Kansas’ New Schools Chief Sparks Conflict
Protracted battles over evolution, sex education, and school financing in Kansas have generated plenty of headlines in the Sunflower State over the past year.
Now, the state school board has stirred fresh controversy by its hiring of conservative policy advocate Bob L. Corkins as the state’s new commissioner of education, rejecting protests about his lack of experience in education. Mr. Corkins, 44, was appointed in October by a 6-4 vote board. The board’s conservative majority supported the choice; moderates on the board opposed it.
“When you hire someone as the commissioner of education, the title reflects what you think that person’s background is,” said Janet Waugh, who voted against Mr. Corkins.
Mr. Corkins’ background includes no direct experience working in public schools. By contrast, the other candidates for the job included a district superintendent, a professor of education, the state’s deputy commissioner of education, and New Mexico’s deputy cabinet secretary of education.
Supporters of Mr. Corkins say he brings other relevant experience to the job.
For the past four years, he was the executive director of Kansas Legislative Education and Research Inc. and the Freestate Center for Liberty Studies, nonprofit organizations that promote reduced taxes, limited government, and more efficient school spending. As a lawyer for the Kansas Taxpayers Network, an organization based in Wichita, Kan., that champions low taxes, Mr. Corkins wrote a friend-of-the-court brief in 2004 in the state’s school financing case in which he argued for better allocation of state funds among districts, rather than increasing aid overall.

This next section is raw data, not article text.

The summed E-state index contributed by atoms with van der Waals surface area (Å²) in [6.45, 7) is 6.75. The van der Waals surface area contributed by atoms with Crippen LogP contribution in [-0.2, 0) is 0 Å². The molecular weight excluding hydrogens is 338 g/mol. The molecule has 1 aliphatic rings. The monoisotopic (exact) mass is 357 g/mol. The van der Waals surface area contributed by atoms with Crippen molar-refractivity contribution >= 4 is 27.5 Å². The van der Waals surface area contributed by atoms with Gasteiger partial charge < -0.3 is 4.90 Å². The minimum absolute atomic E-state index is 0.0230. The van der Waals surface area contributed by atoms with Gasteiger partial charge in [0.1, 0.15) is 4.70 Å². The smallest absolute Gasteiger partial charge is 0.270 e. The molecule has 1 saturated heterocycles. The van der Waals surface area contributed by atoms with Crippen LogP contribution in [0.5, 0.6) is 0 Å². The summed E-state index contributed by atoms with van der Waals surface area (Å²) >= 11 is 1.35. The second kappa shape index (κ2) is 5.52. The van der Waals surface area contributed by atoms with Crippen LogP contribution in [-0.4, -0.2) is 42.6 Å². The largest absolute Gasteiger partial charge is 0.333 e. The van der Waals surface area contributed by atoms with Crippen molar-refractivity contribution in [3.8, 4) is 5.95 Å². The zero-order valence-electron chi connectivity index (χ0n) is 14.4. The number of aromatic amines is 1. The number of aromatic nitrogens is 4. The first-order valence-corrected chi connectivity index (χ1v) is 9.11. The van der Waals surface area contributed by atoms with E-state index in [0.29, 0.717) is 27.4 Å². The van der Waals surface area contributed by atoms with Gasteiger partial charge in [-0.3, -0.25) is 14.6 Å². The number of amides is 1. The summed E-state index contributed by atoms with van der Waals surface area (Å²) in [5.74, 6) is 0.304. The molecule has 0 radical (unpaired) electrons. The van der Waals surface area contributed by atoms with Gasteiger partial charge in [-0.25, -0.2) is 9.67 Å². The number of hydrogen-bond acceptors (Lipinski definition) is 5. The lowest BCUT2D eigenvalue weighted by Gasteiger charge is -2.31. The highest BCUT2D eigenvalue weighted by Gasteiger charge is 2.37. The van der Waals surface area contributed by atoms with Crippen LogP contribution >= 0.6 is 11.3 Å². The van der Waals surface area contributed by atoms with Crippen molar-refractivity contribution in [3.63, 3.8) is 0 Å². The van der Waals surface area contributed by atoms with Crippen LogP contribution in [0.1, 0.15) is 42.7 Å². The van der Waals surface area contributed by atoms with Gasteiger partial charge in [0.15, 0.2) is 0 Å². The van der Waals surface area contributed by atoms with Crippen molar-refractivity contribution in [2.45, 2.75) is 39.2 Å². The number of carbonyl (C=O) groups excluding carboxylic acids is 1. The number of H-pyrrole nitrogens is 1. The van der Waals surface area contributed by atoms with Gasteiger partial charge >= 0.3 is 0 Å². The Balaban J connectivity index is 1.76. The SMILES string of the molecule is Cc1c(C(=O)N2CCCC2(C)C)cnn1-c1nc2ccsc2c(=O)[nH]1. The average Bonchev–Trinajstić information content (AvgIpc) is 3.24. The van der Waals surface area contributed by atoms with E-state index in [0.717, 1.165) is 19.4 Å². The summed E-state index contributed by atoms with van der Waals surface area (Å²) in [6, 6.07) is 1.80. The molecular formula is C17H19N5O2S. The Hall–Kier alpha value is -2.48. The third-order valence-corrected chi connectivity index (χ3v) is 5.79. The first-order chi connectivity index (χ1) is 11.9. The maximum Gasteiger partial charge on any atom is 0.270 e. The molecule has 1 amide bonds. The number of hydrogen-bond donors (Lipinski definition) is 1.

He will make $140,000 a year leading the 500,000-student state school system. His predecessor, Andy Tompkins, who served as commissioner for nine years, earned $141,400 when he retired this past July.
“The board is hiring a lobbyist who has been outspoken against public education,” said Sue Gamble, another state board member who opposed Mr. Corkins.
But Steve Abrams, the chairman of the board and a supporter of the new commissioner, argues that Mr. Corkins was not hired to be a teacher or a school administrator, but to be the manager of the education department, a job for which his work experience has prepared him.
State Sen. Tim Huelskamp, a Republican and a vocal supporter of the new chief, agrees.
“He brings to the position a wealth of experience: a background running a small business … a reputation as a leading education budget expert, his firsthand knowledge of the legislative process for nearly a decade, [and] his legal expertise per education lawsuits,” he said in a statement.
Mr. Corkins graduated from the University of Northern Iowa in Cedar Falls with a bachelor’s degree in speech and a minor in journalism, and earned a law degree from the University of Kansas School of Law in Lawrence. He did not respond to several requests to be interviewed for this story.
If Mr. Corkins’ first weeks in his new position are a sign of things to come, his appointment is the beginning of a contentious tenure.